This is easily the  best way to see Lake Powell because most of the features that define the lake,  the sheer cliffs, intricate narrow gorges, twisting canyons and towering mountains are inaccessible from the road and the shoreline and can only be fully appreciated from the water.  It was only a short cruise but it was fabulous because the sun was shining and the water was a calm but vibrant cerulean blue and the boat took us close to the marbled rocky sides of the lake and into the narrow canyons beyond.

I am not sure about the debate over whether creating this lake was the correct thing to do or not but today I simply enjoyed the experience of cruising over the water bathed in sunshine under a big blue peaceful sky.

After returning to dry land we boarded the coach for the journey to the city of Kanab which was over the State border into Utah.  The scenery was as barren and empty as it had been all day and it was less dramatic than it had been earlier in the trip and we were looking forward to arriving at our destination and getting the beer out.

Lake Powell Boat

Thursday Doors, Amorgos in the Greek Islands

Amorgos 09

After walking around the village we set off back to Aegiali and came across a group of walkers who enthusiastically showed us a short cut but it was down a tricky path and they had stout walking shoes with leather non-slip soles and knotted laces and we had inadequate synthetic sandals with dodgy Velcro so we ignored the advice and stuck to the road instead.

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Thursday Doors is a weekly feature allowing door lovers to come together to admire and share their favourite door photos from around the world. Feel free to join in the fun by creating your own Thursday Doors post each week and then sharing your link in the comments’ on Norm’s site, anytime between Thursday morning and Saturday noon (North American Eastern Time).

Thursday Doors – Santorini in the Greek Islands

Santorini Greek Door

More doors from Santorini here.

Thursday Doors is a weekly feature allowing door lovers to come together to admire and share their favourite door photos from around the world. Feel free to join in the fun by creating your own Thursday Doors post each week and then sharing your link in the comments’ on Norm’s site, anytime between Thursday morning and Saturday noon (North American Eastern Time).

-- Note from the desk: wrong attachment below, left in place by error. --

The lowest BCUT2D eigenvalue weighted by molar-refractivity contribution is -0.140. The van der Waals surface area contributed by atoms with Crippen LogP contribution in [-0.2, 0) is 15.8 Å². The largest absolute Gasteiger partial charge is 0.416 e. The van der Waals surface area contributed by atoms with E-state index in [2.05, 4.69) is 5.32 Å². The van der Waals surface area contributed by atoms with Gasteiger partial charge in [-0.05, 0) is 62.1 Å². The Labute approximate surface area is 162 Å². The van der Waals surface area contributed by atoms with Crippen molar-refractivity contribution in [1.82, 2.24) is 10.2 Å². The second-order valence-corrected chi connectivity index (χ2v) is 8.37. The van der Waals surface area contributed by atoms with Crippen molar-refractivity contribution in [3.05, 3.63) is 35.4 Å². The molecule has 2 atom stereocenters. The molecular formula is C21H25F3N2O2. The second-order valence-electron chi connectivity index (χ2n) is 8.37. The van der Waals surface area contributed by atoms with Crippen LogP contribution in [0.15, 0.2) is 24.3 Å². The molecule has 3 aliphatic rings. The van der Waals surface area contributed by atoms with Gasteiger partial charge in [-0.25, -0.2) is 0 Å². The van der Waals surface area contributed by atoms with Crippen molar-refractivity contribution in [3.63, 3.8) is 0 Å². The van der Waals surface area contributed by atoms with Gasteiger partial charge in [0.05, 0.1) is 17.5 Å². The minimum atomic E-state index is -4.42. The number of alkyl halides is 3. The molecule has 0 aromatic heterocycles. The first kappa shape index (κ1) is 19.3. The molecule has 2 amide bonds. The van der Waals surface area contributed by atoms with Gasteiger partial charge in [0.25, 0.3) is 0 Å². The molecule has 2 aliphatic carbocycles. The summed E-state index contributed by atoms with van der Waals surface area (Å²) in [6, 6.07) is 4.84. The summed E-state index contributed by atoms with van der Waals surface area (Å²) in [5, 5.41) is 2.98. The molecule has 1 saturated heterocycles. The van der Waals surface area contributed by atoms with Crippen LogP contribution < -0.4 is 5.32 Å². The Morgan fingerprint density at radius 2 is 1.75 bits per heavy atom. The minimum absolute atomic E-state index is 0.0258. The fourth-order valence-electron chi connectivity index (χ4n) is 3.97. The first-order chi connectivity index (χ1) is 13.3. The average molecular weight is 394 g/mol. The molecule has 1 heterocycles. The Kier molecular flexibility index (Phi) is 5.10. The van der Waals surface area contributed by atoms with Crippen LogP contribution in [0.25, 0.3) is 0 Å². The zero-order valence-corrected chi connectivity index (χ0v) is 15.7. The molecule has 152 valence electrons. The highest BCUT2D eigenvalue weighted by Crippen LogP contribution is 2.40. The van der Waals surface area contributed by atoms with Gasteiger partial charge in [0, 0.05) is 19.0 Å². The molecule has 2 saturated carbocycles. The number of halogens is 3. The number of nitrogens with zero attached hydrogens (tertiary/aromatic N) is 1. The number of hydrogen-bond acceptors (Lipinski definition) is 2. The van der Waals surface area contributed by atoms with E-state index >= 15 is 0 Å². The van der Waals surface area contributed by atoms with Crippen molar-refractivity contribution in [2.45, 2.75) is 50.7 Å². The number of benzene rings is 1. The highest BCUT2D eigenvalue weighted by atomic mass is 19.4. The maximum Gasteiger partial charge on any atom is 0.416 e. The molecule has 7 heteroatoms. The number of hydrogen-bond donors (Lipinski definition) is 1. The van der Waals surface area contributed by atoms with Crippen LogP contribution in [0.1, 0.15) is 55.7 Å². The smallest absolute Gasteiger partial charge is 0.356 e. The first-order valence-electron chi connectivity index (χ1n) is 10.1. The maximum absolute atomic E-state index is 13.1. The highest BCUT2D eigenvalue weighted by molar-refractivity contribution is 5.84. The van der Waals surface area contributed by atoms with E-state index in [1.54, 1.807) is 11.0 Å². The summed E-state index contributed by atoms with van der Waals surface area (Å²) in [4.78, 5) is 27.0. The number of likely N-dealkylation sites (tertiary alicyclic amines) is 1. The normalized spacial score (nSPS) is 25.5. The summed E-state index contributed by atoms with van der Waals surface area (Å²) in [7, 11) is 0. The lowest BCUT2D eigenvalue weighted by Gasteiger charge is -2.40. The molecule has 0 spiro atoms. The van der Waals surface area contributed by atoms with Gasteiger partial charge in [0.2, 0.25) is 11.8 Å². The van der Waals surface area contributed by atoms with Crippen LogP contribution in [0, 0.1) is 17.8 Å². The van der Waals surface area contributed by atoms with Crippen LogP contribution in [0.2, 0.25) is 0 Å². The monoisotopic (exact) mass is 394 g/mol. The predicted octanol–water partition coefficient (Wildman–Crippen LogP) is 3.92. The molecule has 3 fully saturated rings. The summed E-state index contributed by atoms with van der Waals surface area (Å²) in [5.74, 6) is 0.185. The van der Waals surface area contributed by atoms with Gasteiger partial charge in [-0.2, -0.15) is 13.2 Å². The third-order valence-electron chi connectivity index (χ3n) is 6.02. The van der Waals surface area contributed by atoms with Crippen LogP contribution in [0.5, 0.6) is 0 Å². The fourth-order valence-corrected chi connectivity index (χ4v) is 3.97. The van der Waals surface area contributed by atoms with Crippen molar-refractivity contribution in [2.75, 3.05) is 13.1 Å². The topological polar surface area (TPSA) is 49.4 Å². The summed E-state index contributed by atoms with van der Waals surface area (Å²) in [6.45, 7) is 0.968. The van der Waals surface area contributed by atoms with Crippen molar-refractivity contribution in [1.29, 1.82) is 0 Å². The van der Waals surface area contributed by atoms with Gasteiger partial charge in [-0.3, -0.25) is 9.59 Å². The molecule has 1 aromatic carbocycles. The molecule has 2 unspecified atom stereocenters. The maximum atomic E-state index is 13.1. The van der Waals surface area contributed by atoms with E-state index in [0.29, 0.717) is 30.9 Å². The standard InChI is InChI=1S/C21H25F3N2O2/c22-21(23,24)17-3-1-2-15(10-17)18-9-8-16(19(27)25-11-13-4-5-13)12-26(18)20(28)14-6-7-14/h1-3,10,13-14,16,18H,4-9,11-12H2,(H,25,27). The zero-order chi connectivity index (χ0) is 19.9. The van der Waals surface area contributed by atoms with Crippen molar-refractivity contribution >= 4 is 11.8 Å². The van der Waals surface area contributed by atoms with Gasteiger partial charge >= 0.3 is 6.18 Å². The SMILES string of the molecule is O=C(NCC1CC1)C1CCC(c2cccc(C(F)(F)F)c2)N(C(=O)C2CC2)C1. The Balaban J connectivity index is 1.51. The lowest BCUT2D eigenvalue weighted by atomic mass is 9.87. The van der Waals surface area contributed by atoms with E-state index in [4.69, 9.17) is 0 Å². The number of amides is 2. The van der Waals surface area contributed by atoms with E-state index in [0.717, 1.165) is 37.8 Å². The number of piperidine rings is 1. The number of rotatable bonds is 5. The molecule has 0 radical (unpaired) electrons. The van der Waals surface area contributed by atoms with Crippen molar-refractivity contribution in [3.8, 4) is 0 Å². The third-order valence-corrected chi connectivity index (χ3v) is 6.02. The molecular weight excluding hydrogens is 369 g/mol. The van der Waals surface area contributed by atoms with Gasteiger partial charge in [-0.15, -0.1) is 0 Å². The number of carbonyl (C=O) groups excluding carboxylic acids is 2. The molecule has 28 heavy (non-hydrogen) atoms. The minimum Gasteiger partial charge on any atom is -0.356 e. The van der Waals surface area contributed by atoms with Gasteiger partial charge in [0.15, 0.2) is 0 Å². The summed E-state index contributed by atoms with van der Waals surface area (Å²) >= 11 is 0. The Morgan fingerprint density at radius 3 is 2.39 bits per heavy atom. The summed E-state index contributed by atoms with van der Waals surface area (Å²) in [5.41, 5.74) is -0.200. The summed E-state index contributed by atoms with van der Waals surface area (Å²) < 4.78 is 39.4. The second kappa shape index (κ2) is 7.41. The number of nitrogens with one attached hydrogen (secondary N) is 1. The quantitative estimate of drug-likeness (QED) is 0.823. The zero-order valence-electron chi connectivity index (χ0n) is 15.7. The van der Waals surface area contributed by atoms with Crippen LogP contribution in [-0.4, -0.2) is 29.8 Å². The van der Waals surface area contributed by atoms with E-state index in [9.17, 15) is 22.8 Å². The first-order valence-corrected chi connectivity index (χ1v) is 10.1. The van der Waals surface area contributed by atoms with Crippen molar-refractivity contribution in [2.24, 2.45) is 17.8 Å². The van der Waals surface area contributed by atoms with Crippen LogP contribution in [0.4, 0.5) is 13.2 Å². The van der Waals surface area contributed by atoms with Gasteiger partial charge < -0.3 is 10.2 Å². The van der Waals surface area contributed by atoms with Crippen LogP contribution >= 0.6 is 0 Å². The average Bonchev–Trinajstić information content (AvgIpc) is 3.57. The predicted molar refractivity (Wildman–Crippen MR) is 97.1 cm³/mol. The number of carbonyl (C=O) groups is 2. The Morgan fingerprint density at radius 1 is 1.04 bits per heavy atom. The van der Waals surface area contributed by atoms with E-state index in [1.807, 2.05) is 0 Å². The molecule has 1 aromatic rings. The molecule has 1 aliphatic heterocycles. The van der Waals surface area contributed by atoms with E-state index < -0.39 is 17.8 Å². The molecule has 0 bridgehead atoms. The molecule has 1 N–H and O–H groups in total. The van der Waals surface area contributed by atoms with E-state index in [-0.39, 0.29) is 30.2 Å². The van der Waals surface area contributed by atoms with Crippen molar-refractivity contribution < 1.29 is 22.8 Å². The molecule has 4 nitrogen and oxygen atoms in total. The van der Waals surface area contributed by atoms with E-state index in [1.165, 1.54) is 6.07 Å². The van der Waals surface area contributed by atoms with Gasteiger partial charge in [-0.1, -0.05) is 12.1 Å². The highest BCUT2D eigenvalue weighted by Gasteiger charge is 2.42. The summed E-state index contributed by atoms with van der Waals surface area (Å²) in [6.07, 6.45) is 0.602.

More Greek Doors…

Thursday Doors – Amorgos in the Greek Islands

Thursday Door Amorgos 1Thursday Door Amorgos 2Thursday Door Amorgos 3

Thursday Doors is a weekly feature allowing door lovers to come together to admire and share their favourite door photos from around the world. Feel free to join in the fun by creating your own Thursday Doors post each week and then sharing your link in the comments’ on Norm’s site, anytime between Thursday morning and Saturday noon (North American Eastern Time).

Travels in Italy, Updated

I have got a few gaps in the map, so I will have to get travelling…

Italy Visited

A Recommendation…

Recommended

I have stumbled upon and started to follow a blog with a series of posts based on letters sent home by a traveller in the 1960s.

It is really good and I think you might find it as interesting as I do.

This is how the blog introduces itself and it contains the link to the posts…

 

Published by Tone’s 1960s Travels

Tony is 79 and lives with his wife in South West England. Aged 26-29, he travelled the world with his friend Colin, cataloguing their adventures in his letters home – and he’s now revisiting those memories, 53 years later. Tiffany is Tony’s daughter, a features journalist who loves tales of true life. She’s set up this blog to share her father’s letters and photos. Jackie is Tony’s wife, who’s in charge of dictating the letters, using voice recognition software. Jackie has now been nicknamed ‘The Dictator.’ Tony, Tiffany and The Dictator welcome you to Tone’s 1960s Travels!